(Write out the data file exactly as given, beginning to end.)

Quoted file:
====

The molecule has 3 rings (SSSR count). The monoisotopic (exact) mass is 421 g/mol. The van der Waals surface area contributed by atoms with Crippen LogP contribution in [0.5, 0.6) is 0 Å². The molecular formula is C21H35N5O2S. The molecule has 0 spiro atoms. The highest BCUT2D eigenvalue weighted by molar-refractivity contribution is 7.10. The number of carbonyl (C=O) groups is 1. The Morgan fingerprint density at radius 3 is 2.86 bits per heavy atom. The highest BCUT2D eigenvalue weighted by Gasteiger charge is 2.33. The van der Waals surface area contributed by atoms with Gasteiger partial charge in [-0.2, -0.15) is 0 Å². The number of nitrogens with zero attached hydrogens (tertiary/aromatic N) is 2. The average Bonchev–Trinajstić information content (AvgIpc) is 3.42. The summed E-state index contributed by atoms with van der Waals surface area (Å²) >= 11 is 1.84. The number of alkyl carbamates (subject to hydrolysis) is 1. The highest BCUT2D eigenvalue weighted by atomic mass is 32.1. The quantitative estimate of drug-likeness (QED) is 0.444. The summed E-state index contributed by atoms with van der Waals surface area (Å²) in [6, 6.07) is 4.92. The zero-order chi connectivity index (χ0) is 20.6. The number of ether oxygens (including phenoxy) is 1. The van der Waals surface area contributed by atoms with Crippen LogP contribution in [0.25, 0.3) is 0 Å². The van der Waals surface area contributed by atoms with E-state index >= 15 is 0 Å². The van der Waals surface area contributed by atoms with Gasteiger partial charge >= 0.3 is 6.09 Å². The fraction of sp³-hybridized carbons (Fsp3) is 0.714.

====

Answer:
The molecule has 3 rings (SSSR count). The monoisotopic (exact) mass is 421 g/mol. The van der Waals surface area contributed by atoms with Crippen LogP contribution in [0.5, 0.6) is 0 Å². The molecular formula is C21H35N5O2S. The molecule has 0 spiro atoms. The highest BCUT2D eigenvalue weighted by molar-refractivity contribution is 7.10. The number of carbonyl (C=O) groups is 1. The Morgan fingerprint density at radius 3 is 2.86 bits per heavy atom. The highest BCUT2D eigenvalue weighted by Gasteiger charge is 2.33. The van der Waals surface area contributed by atoms with Gasteiger partial charge in [-0.2, -0.15) is 0 Å². The number of nitrogens with zero attached hydrogens (tertiary/aromatic N) is 2. The average Bonchev–Trinajstić information content (AvgIpc) is 3.42. The summed E-state index contributed by atoms with van der Waals surface area (Å²) >= 11 is 1.84. The number of alkyl carbamates (subject to hydrolysis) is 1. The highest BCUT2D eigenvalue weighted by atomic mass is 32.1. The quantitative estimate of drug-likeness (QED) is 0.444. The summed E-state index contributed by atoms with van der Waals surface area (Å²) in [6, 6.07) is 4.92. The zero-order chi connectivity index (χ0) is 20.6. The number of ether oxygens (including phenoxy) is 1. The van der Waals surface area contributed by atoms with Crippen LogP contribution in [0.25, 0.3) is 0 Å². The van der Waals surface area contributed by atoms with E-state index >= 15 is 0 Å². The van der Waals surface area contributed by atoms with Gasteiger partial charge >= 0.3 is 6.09 Å². The fraction of sp³-hybridized carbons (Fsp3) is 0.714.